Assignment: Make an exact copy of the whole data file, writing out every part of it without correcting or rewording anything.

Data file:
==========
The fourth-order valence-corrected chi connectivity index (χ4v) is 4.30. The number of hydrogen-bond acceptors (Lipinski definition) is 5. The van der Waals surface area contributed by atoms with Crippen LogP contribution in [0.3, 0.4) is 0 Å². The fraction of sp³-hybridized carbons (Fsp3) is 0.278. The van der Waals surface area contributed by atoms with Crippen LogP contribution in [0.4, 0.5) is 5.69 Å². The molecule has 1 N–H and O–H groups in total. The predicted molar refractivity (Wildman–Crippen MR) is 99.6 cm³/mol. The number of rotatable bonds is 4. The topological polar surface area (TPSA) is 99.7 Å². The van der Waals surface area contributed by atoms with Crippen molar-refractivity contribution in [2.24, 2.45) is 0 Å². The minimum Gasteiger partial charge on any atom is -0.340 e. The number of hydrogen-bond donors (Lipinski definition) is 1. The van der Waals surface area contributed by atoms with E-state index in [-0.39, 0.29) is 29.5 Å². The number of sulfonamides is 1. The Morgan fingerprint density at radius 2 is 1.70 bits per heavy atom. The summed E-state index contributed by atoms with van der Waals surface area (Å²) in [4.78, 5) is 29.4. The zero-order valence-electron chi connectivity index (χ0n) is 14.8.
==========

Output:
The fourth-order valence-corrected chi connectivity index (χ4v) is 4.30. The number of hydrogen-bond acceptors (Lipinski definition) is 5. The van der Waals surface area contributed by atoms with Crippen LogP contribution in [0.3, 0.4) is 0 Å². The fraction of sp³-hybridized carbons (Fsp3) is 0.278. The van der Waals surface area contributed by atoms with Crippen LogP contribution in [0.4, 0.5) is 5.69 Å². The molecule has 1 N–H and O–H groups in total. The predicted molar refractivity (Wildman–Crippen MR) is 99.6 cm³/mol. The number of rotatable bonds is 4. The topological polar surface area (TPSA) is 99.7 Å². The van der Waals surface area contributed by atoms with Crippen molar-refractivity contribution in [2.24, 2.45) is 0 Å². The minimum Gasteiger partial charge on any atom is -0.340 e. The number of hydrogen-bond donors (Lipinski definition) is 1. The van der Waals surface area contributed by atoms with E-state index in [-0.39, 0.29) is 29.5 Å². The number of sulfonamides is 1. The Morgan fingerprint density at radius 2 is 1.70 bits per heavy atom. The summed E-state index contributed by atoms with van der Waals surface area (Å²) in [4.78, 5) is 29.4. The zero-order valence-electron chi connectivity index (χ0n) is 14.8.